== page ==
You may recall that October 2020 saw CQC’s first prosecution for a breach of duty of candour. In that case, CQC ordered University Hospitals Plymouth NHS Trust to pay over £12,000 after it admitted that it failed to disclose details relating to a surgical procedure. This was the first prosecution of its kind.
Fast forward just 6 months to April 2021 where CQC has undertaken a further prosecution, described as a “landmark” case, against Spire Healthcare for a breach of a duty of candour responsibility. This is the first case where CQC has prosecuted an independent hospital provider for breach of duty of candour regulations. Spire Healthcare has been ordered to pay over £20,000 in total for the breach. Spire Healthcare is a private hospital group with 39 hospitals and 8 clinics across the UK providing a range of treatments and services.
In this case, Spire Healthcare was fined £5,000, ordered to pay a £120 victim surcharge and court costs of nearly £15,000, after it admitted that it did not apologise and disclose details regarding failures and inadequate treatment to four patients that were treated at one of its private hospitals in Leeds, Spire Leeds Hospital.
The four patients were under the care of Mr Mike Walsh (a consultant orthopaedic surgeon) and suffered pain that required further remedial surgery. It was the NHS Leeds Clinical Commission Group, several physiotherapists and another upper limb consultant orthopaedic surgeon at the Spire Leeds Hospital who raised concerns about Mr Walsh. As a consequence, Spire Leeds Hospital undertook a review of cases (including the four involved in this matter specifically). An independent upper limb consultant orthopaedic surgeon also undertook a review in May and June 2018.
Despite undertaking this review in May/June 2018, Spire Leeds Hospital did not write to the four patients letting them know about the concerns raised until November 2018.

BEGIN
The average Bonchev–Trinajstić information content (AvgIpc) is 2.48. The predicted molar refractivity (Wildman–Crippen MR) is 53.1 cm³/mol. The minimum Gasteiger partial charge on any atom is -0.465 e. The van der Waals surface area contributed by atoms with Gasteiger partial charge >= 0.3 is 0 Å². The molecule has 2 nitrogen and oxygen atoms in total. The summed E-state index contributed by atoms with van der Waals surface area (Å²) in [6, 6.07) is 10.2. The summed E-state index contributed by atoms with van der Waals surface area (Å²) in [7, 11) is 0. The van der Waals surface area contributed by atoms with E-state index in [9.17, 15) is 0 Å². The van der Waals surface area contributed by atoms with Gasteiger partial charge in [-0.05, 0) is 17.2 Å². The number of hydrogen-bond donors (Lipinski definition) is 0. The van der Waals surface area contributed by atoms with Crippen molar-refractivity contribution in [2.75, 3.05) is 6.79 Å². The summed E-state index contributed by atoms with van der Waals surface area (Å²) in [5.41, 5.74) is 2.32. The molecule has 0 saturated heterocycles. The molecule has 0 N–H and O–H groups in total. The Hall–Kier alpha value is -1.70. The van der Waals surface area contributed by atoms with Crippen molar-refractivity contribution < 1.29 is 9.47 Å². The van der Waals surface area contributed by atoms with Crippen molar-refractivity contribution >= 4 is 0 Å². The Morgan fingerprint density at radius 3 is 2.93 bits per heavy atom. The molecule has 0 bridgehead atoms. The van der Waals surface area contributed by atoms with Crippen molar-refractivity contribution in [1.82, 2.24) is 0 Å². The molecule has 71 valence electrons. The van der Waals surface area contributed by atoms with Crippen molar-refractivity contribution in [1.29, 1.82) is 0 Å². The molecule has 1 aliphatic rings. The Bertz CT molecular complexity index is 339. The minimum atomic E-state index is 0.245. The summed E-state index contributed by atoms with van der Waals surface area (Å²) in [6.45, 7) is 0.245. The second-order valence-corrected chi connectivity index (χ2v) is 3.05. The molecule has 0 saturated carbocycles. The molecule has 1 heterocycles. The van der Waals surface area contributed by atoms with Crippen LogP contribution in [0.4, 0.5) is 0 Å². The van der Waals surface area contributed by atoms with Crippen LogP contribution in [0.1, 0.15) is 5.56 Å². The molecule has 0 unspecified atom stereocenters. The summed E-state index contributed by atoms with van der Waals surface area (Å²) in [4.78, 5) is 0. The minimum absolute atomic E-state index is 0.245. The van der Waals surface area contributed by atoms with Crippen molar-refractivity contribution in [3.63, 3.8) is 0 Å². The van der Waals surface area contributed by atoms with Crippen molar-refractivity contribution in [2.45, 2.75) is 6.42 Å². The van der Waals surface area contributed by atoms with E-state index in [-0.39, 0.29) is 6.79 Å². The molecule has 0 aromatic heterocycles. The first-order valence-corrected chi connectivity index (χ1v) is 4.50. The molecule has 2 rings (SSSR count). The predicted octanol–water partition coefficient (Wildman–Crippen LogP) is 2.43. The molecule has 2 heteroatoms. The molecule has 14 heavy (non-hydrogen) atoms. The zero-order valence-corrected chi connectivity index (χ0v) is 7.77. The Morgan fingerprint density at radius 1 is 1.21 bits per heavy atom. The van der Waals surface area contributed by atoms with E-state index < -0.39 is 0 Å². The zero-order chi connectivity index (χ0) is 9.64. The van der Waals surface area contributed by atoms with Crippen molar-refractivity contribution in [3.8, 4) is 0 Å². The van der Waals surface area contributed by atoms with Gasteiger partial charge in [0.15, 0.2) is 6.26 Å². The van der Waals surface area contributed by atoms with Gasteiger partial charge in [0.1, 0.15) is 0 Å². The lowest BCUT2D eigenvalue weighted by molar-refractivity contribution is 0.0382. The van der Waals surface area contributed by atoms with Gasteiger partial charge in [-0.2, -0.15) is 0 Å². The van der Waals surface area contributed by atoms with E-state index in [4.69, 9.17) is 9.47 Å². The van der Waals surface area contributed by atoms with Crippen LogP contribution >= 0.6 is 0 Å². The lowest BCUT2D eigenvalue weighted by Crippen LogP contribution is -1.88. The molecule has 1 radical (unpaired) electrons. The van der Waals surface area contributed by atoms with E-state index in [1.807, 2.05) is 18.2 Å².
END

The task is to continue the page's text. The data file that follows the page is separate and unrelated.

This delay led CQC to undertake a prosecution for a failure to follow duty of candour regulations which states that individuals should be informed when a notifiable safety incident occurs and should be provided with reasonable support as soon as is “reasonably practical” after the incident.
Sarah Dronsfield, CQC’s head of hospital inspection commented: “The patients under the charge of Mr Walsh neither received a prompt apology nor full explanation for the poor care they received. Spire Hospital Leeds was not transparent or open with regards to what happened…..
“People using any type of health or social care service have a right to be informed about all elements of their care and treatment – and, all providers have a responsibility to be open and honest with those in their care. Spire Healthcare Limited failed to meet that responsibility, which is why the CQC took this action.”
The Group Clinical Director for Spire Healthcare acknowledged that the investigation into the cases, along with an apology and opportunity to raise and discuss concerns, was not given to the four patients promptly enough. She further acknowledged that Spire Healthcare fell short of the requirements required under duty of candour regulations.
The duty of candour requirement is set out in Regulation 20 of the Health and Social Care Act 2008 (Regulated Activities) Regulations 2014 and applies to all health and social care providers. The duty of candour requires registered providers and registered managers to act in an open and transparent way with people receiving care or treatment from them. The regulation also defines ‘notifiable safety incidents’ and specifies how registered persons must apply the duty of candour if these incidents occur. CQC published updated guidance in relation to duty of candour in March this year, which can be found here.
Although the duty of candour includes apologising to those affected by shortfalls in care and treatment, that does not necessarily mean admitting fault. Careful wording should be considered when complying with the duty of candour, but it is clear that CQC is looking more closely at compliance with duty of candour now than it has in the past.
Prosecution for a breach of the duty of candour regulations is part of a range of enforcement action available to CQC and is something that we have been seeing more of in recent months. There is a growing trend of more numbers of criminal investigations and prosecutions being undertaken by CQC. As Laura has set out in her most recent blog, CQC’s Chief Executive, Ian Trenholm, has previously told of his intention for CQC to carry out more prosecutions to give the public confidence that CQC is stamping out poor care.
Prosecution by CQC is a serious step and our healthcare lawyers urge providers to take legal advice if they find themselves in this situation. We are specialist health and social care solicitors with extensive experience in advising care providers on CQC requirements and compliance, and defending all forms of enforcement action, criminal investigation or prosecutions by CQC or other authorities (such as the Police). If you require any assistance in relation to CQC requirements or your dealings with CQC, please do not hesitate to contact our CQC solicitors at email@example.com or call 01202 786135 to discuss your situation.